Source: OEFA (n.d.[3]), Organismo de Evaluación y Fiscalización Ambiental, (accessed 14 October 2019).

OEFA is responsible for directing and overseeing the Common Regime of Environmental Supervision and reports to the Ministry of the Environment, which sets the long-term strategic objectives, as well as high-level policy directions and regulatory goals to be followed by all EFAs (including OEFA). These are stated in particular in the National Policy on Environment and the PLANAA.

However, significant challenges remain in terms of integration of the environmental supervision field, which requires further efforts to eliminate remaining fragmentation. This fragmentation is particularly visible through the existence of a variety of national and local EFAs, which OEFA has the challenging mandate to co-ordinate. Divergence of approaches and methods is still manifest in many EFAs. In addition, OEFA has started delegating some competences to OEFA’s regional offices, for example in the mining sector. Such decentralisation process can help address local needs and priorities better and allow the offices the opportunity to identify emerging risks. However, it may also entail a number of challenges that OEFA will have to take up in terms of ensuring consistency and coherence of approach and methods, and adequate allocation of resources between regions.

Efforts have been made by the Government of Peru to gradually build a coherent environmental regulatory system (the SINEFA) with the intention of improving efficiency and effectiveness. However, in practice, co-ordination issues still remain post-reform. In particular, conflicts of competence or competence gaps have resulted in conflicts, and even disputes, between different public authorities, as reported by concerned parties during the technical missions. Furthermore, some confusion regarding informal or illegal activities, for instance in the mining sector,2 is another source of problems post-reform.

The consolidation appears to be contested as some EFAs appear unsure of their participation in a partnership with OEFA, and others regretting ‘shotgun’ arrangements. In addition, relationships with regional and municipal level regulators do not appear to be very strong, a problem also observed in other regulatory areas in Peru (OECD, 2016[4]).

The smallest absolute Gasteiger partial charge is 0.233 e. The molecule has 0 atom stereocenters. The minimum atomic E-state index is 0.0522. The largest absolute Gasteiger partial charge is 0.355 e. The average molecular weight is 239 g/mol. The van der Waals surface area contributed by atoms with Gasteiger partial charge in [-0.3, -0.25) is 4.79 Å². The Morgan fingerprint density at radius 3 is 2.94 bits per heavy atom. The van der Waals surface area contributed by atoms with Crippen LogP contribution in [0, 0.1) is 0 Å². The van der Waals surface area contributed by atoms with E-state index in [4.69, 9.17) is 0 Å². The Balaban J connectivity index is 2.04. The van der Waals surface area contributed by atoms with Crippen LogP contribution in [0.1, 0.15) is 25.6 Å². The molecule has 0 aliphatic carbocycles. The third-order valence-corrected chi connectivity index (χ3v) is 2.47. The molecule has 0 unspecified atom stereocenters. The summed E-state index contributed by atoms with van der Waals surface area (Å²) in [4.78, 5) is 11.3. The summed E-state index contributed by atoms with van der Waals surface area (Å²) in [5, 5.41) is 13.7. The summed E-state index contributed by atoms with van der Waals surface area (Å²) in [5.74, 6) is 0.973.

copy the linklink copied!Clarification of mandates and responsibilities to achieve co-ordination

Availability of tools to clarify responsibilities

In order to bring clarity over responsibilities and mandates within the SINEFA system–to regulated entities, the public, and to the numerous EFAs–OEFA has developed different tools. This work includes, first, the preparation of Competence Handbooks on Environmental Supervision, at the national level (OEFA, 2018[5]), the regional level (OEFA, 2015[6]), and the local level (OEFA, 2016[7]).

The Consultation Service of Competencies in Environmental Inspections (Servicio de Consulta de Competencias en Fiscalización Ambiental, SECONFIA) makes it now possible to search online which authority is competent for a given inspection object or situation, at all state levels (OEFA, n.d.[8]). Developing this tool was a considerable undertaking, which is an indicator of the complexity of the current regime. The instrument covers all the types of competences and of authority levels. SECONFIA allows to get a result (i.e. the exact competent authority, including address and telephone number, and the relevant legal basis). Research on SECONFIA is based on the following elements:

  • the type of environmental issue (issues with garbage or solid waste; issues related to water pollution; issues related to non-compliance of requirements approved by means of IGAs; amongst others)

  • the reason underneath the issue (e.g. inappropriate management, for issues with garbage or solid waste at the municipal level)

  • the economic sector (agricultural, internal trade, electricity, amongst others)

  • the type of activity (irrigation, production of agricultural products, amongst others)

  • the type of area (e.g. rural area); and (6) the location (region, province or district)

Online searches with use of SECONFIA show that in many cases the competent authorities are more than one (up to three), or that no competent authority could be found.

This suggests that further streamlining and consolidation of environmental supervision is needed, including consolidation of functions into fewer structures with a broader mandate.

OEFA’s role in the co-ordination process